Data from: Contrasting the distribution of phenotypic and molecular variation in the freshwater snail Biomphalaria pfeifferi, the intermediate host of Schistosoma mansoni
Tian-Bi, Yves-Nathan Tah et al. (2012), Data from: Contrasting the distribution of phenotypic and molecular variation in the freshwater snail Biomphalaria pfeifferi, the intermediate host of Schistosoma mansoni, Dryad, Dataset, https://doi.org/10.5061/dryad.pq56h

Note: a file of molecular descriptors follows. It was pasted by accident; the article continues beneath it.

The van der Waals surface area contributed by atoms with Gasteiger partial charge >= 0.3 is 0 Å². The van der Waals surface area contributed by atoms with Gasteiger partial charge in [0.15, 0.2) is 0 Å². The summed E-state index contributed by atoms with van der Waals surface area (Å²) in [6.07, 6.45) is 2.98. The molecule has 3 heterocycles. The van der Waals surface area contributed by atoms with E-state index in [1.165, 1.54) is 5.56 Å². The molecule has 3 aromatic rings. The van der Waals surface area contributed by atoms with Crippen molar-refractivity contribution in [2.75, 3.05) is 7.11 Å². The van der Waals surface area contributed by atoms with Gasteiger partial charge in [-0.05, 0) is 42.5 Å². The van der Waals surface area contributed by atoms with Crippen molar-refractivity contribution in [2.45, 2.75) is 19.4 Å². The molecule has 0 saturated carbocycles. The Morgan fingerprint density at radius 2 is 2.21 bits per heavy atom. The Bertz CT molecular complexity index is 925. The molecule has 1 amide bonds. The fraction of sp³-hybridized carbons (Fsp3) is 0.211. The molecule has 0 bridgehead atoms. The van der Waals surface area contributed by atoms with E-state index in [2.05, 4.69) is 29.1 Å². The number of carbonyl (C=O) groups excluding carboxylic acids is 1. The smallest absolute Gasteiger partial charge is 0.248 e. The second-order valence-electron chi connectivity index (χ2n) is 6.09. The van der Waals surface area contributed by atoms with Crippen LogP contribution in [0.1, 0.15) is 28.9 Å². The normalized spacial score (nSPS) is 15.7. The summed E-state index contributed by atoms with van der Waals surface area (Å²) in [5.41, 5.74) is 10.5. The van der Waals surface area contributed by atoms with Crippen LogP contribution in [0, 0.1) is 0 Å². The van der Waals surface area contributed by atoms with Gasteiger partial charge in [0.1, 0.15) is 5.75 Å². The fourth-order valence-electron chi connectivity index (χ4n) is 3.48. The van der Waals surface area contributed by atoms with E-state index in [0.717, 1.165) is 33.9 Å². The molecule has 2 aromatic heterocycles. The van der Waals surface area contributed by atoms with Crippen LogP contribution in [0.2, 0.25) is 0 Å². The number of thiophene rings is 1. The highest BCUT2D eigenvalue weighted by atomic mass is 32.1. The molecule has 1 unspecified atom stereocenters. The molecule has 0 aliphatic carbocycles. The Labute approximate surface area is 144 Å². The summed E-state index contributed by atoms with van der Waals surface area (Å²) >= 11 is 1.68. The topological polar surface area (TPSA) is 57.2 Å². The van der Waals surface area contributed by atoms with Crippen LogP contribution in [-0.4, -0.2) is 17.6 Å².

Population differentiation was investigated by confronting phenotypic and molecular variation in the highly selfing freshwater snail Biomphalaria pfeifferi, the intermediate host of Schistosoma mansoni. We sampled seven natural populations separated by a few kilometers, and characterized by different habitat regimes (permanent/temporary) and openness (open/closed). A genetic analysis based on five microsatellite markers confirms that B. pfeifferi is a selfer (s≈0.9) and exhibits limited variation within populations. Most pairwise FST were significant indicating marked population structure, though no isolation by distance was detected. Families from the seven populations were monitored under laboratory conditions over two generations (G1 and G2), allowing to record several life-history traits, including growth, fecundity and survival, over 25 weeks. Marked differences were detected among populations for traits expressed early in the life cycle (up to sexual maturity). Age and size at first reproduction had high heritability values, but such a trend was not found for early reproductive traits. In most populations, G1 snails matured later and at a larger size than G2 individuals. Individuals from permanent habitats matured at a smaller size and were more fecund than those from temporary habitats. The mean phenotypic differentiation over all populations (QST) was lower than the mean genetic differentiation (FST), suggesting stabilizing selection. However, no difference was detected between QST and FST for both habitat regime and habitat openness.